Rankings rankle 1

May 28, 2004

The exclusion from last week's league tables of the oldest teaching quality assessment scores highlights a major issue for table compilers and consumers: when do data lose their currency and relevance and become outdated, inaccurate and misleading? Given the extraordinarily long shelf-life of TQA scores (as far back as 1995 in your tables) at a time of rapid institutional change, one questions the wisdom of reporting scores that do little to reflect current teaching and learning quality. The years since our last TQA visit have witnessed such radical restructuring of programmes, departments and systems that staff and students now operate in an environment barely recognisable from that of the mid-1990s. How meaningful, therefore, are the scores from a previous era, and when does such information become obsolete?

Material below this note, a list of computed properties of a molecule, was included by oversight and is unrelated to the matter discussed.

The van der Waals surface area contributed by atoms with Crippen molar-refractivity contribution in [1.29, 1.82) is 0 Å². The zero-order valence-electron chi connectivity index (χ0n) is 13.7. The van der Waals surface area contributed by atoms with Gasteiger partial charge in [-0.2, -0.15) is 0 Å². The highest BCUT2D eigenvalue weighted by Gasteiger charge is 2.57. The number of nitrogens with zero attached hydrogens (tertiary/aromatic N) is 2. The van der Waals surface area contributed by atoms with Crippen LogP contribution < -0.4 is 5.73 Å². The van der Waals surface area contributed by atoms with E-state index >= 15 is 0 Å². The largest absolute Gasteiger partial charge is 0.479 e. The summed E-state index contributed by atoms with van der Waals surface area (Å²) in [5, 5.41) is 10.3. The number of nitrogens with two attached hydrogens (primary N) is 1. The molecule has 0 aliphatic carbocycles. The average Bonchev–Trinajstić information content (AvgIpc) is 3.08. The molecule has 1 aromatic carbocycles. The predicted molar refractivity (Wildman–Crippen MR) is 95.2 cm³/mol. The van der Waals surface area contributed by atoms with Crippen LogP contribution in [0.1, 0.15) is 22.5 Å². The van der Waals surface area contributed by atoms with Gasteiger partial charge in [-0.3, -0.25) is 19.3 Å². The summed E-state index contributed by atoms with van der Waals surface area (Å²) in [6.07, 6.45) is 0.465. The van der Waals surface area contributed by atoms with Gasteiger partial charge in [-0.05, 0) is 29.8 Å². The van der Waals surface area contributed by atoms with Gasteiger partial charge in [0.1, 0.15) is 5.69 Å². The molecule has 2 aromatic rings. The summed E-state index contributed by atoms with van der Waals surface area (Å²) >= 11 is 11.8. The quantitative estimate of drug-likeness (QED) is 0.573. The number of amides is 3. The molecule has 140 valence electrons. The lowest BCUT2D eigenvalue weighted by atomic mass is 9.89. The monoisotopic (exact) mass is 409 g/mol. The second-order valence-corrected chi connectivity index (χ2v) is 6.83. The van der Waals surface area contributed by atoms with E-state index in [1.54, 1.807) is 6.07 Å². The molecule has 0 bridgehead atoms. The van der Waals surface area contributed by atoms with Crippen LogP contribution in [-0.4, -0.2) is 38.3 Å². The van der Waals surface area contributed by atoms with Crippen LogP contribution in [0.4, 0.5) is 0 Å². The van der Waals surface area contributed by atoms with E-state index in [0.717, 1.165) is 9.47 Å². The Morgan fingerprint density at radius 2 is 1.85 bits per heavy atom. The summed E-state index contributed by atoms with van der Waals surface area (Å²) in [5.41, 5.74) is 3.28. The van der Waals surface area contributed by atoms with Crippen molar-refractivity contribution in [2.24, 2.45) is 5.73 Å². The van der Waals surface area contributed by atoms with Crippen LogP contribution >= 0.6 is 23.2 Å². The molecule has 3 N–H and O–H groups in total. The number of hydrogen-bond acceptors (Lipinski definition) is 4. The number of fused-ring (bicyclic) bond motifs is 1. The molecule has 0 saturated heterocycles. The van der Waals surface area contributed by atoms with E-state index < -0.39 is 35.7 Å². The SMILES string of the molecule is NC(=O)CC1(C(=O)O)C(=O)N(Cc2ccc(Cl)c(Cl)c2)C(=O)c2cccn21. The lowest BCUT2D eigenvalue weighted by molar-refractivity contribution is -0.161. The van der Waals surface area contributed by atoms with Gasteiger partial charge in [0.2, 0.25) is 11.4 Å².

Kristyan Spelman Miller
Reading University

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